jululps replied to your post: My current ranking of E•MO•TION by Car…

in ur infinite wisdom can you post a detailed analysis of what tf she’s singing about in Favourite Colour so that I can stan for it properly also I Didn’t Just Come Here to Collect Weaves needs to be way higher but we’ll deal with that l8er

okay Favourite Colour is basically an ode to every love song you’ve ever heard in a movie in the 80s. It’s simple, brilliant, and highly affecting. I get chills every time she sings “paint me up, me up, me up.” Should not be on the deluxe when Let’s Get Lost and MTMOFN are on the standard IMO!

I Didn’t Just Come Here To Drop The Album of the Year (Working Title: I Didn’t Just Come Here To End Kiesza’s Career With One Song) is amazing, but it gets repetitive unfortunately, and its replay value isn’t as high as the others. Finally we have to take it for what it is: a novelty track. It will remain a standout on the deluxe and is the Turn Me Up of E•MO•TION (but Turn Me God is better)

I love that movie subtly made the distinction between depression and sadness. Riley starts to fall apart due to the absence of both Joy and Sadness. When the darkness starts to sweep across the control panel, I saw that as a metaphor for depression, as well as when Joy says something along the lines of, “If we can’t get back to headquarters she won’t be able to feel anything anymore.” They depict depression as a lack of emotion rather than too much sadness.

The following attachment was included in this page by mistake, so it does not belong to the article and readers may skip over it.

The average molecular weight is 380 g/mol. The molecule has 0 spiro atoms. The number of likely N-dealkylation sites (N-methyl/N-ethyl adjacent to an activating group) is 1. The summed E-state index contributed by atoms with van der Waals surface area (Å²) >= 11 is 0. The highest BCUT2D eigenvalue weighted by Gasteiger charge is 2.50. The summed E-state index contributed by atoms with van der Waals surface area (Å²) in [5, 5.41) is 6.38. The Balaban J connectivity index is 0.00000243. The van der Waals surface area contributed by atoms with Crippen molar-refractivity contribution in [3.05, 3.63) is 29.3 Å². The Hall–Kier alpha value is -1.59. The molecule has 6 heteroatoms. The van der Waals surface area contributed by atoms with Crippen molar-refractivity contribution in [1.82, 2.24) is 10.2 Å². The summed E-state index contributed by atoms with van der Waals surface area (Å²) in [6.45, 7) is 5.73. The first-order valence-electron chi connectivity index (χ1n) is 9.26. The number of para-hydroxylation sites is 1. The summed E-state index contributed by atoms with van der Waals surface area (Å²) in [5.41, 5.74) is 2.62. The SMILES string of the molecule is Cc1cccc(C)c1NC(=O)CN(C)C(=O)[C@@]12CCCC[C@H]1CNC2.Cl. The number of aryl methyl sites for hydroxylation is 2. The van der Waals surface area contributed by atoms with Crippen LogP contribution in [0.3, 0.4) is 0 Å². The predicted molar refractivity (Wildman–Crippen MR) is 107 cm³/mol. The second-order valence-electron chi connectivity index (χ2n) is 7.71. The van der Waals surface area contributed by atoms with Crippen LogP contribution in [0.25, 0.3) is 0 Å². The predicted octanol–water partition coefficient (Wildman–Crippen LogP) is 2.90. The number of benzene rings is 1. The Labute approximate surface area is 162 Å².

—  leroyderpins

“Hope is hugging me, holding me in its arms, wiping away my tears and telling me that today and tomorrow and two days from now I will be just fine and I’m so delirious I actually dare to believe it.” - Shatter me

“In What Happened, Miss Simone?, a smart new documentary by Liz Garbus available today on Netflix, the brilliant, sometimes contradicting layers of Simone’s myth get peeled back to reveal the even more brilliant, contradictory imagination at its core. The movie’s title, taken from an essay by Maya Angelou, gestures toward a question that continues to haunt especially the troubled, crazy years of Simone’s later career. If most Behind the Music-style movies trade in stories of creative martyrdom—underneath the genius is a vulnerable, broken person—Simone’s biography offers one twist more. Underneath the vulnerable, broken person, it turns out, there was a genius. Simone’s slow effort to get to that far shore of her creative mind is why her recordings are today still daring and direct. “ [X]